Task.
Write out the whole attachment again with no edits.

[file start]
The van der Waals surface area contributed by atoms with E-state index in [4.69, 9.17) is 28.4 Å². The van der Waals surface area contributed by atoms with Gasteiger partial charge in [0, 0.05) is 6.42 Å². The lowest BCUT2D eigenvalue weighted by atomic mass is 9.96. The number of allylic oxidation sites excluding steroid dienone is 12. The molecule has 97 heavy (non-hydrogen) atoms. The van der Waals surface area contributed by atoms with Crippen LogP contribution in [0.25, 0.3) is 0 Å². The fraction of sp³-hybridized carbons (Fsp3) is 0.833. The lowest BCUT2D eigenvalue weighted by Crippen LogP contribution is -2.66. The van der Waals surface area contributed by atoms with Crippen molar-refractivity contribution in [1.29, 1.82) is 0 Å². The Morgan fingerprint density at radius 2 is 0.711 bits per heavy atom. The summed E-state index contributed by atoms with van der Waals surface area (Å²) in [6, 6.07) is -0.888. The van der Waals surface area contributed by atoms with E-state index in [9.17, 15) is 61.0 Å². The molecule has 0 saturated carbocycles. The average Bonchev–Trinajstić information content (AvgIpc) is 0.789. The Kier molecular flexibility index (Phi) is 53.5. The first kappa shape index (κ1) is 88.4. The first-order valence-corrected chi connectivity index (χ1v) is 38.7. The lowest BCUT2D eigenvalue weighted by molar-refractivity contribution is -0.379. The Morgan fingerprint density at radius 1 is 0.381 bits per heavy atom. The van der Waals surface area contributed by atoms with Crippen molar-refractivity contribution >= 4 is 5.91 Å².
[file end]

The van der Waals surface area contributed by atoms with E-state index in [4.69, 9.17) is 28.4 Å². The van der Waals surface area contributed by atoms with Gasteiger partial charge in [0, 0.05) is 6.42 Å². The lowest BCUT2D eigenvalue weighted by atomic mass is 9.96. The number of allylic oxidation sites excluding steroid dienone is 12. The molecule has 97 heavy (non-hydrogen) atoms. The van der Waals surface area contributed by atoms with Crippen LogP contribution in [0.25, 0.3) is 0 Å². The fraction of sp³-hybridized carbons (Fsp3) is 0.833. The lowest BCUT2D eigenvalue weighted by Crippen LogP contribution is -2.66. The van der Waals surface area contributed by atoms with Crippen molar-refractivity contribution in [1.29, 1.82) is 0 Å². The Morgan fingerprint density at radius 2 is 0.711 bits per heavy atom. The summed E-state index contributed by atoms with van der Waals surface area (Å²) in [6, 6.07) is -0.888. The van der Waals surface area contributed by atoms with E-state index in [9.17, 15) is 61.0 Å². The molecule has 0 saturated carbocycles. The average Bonchev–Trinajstić information content (AvgIpc) is 0.789. The Kier molecular flexibility index (Phi) is 53.5. The first kappa shape index (κ1) is 88.4. The first-order valence-corrected chi connectivity index (χ1v) is 38.7. The lowest BCUT2D eigenvalue weighted by molar-refractivity contribution is -0.379. The Morgan fingerprint density at radius 1 is 0.381 bits per heavy atom. The van der Waals surface area contributed by atoms with Crippen molar-refractivity contribution >= 4 is 5.91 Å².